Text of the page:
Reber farmer speaks on food abundance, scarcity | News | pressrepublican.com – Plattsburgh Press Republican

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ESSEX – Pasture-raised chicken fed organic grain, grass-fed beef, pasture-raised pork and maple are the purview of Reber Rock Farm in Essex.Established in 2013, the farm is run by partners Nathan and Racey Henderson (livestock) and Chad and Gwen Vogel (sugar bush).On the farm, Racey manages the Farm Store and Farmers Markets, supports livestock production and community outreach.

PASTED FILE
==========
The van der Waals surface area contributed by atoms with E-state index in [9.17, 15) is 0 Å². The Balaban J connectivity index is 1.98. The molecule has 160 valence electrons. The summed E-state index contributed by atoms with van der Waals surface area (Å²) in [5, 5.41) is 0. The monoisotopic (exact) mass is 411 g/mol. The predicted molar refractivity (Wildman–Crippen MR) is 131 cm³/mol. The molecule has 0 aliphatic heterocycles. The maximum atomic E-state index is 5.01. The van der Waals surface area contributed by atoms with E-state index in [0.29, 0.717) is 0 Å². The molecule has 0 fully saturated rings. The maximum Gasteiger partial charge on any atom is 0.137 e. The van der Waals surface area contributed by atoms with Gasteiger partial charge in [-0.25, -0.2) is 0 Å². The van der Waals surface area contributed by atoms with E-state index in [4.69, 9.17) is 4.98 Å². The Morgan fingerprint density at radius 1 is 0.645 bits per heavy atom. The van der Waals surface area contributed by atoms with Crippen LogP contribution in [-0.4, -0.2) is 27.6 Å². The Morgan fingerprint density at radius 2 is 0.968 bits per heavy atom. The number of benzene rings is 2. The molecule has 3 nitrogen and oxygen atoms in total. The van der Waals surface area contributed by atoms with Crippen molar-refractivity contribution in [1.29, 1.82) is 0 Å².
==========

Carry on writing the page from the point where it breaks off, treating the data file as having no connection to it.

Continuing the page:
On March 9 from 7 p.m. to 8: 30 p.m., Racey doffs her international development professional hat and talks about “Abundance and Scarcity: The Tangled Web of Food Systems” in the Winter 2021 Lyceum Series at the Whallonsburg Grange Hall.Register for the virtual lecture at: www.thegranghall.info.FOOD SYSTEMSRacey, a former Peace Corps volunteer, worked on rural resilience issues in humanitarian and development contexts in West and Central Africa, according to the farm’s website.About five years ago, she started doing part-time consultancy work stateside.“I worked for the Adirondack Council for Essex Farm Institute for four years,” Racey said.“I started getting involved in food systems work, so looking at how to make our food systems stronger here at home.”The work here is similar to what she does internationally.“Basically, looking at how to strengthen agricultural livelihoods like people who are rurally based and have an agricultural base to their livelihoods,” she said.“Here in the states, local food systems are one of the ways that our government, as well as communities around the country, have started looking at how to solve multiple, food-related problems at the same time.”Issues include farmers’ low income, climate change and agriculture’s impact on climate change.“But also agriculture’s ability to mitigate climate change,” she said.“And there is also health related, diet related, health issues that have gotten worse over the last five decades.“As the food systems have changed, it has had an huge impact on people’s health.“I started working more on these food systems questions like how can we here in Essex and the Adirondacks improve both farmers’ livelihoods, like more sales and better income for farmers, better profit margins even for farmers at the same time we address food insecurity issues?”ABUNDANCE/SCARCITYCOVID-19 threw many food inequities and supply-management kinks into the limelight.“At the same time, your dairy farmers are dumping milk into their lagoons, you can’t get a gallon of milk in the store,” she said.“Local food sales just skyrocketed last year with more people feeling safe buying food from their neighbors and knowing it would be there and not wanting to go the store.”Racey thinks people are interested in understanding these contradictions between abundance and scarcity.“There’s food around,” she said.“We live in a community of farmers in Essex County, although a small one compared to Clinton and Franklin counties.“We live in a community of farmers and there is supply, but at the same time there is food insecurity.“People who don’t have enough food to eat and programs that are assisting them. How can we sort of kill two birds with one stone?”Last year, Reber Rock Farm was slammed with callers seeking food to purchase.The farm sold everything in its freezers and changed its business model to online purchase with an option for pick-up at the farm or door-to-door delivery.Demand increased, and so did operating costs.“We increased the number of chickens that we produce to try and meet some of that demand,” Racey said.We built a bunch of new coops and squeezed in additional birds for the season.”DOWN ON THE FARM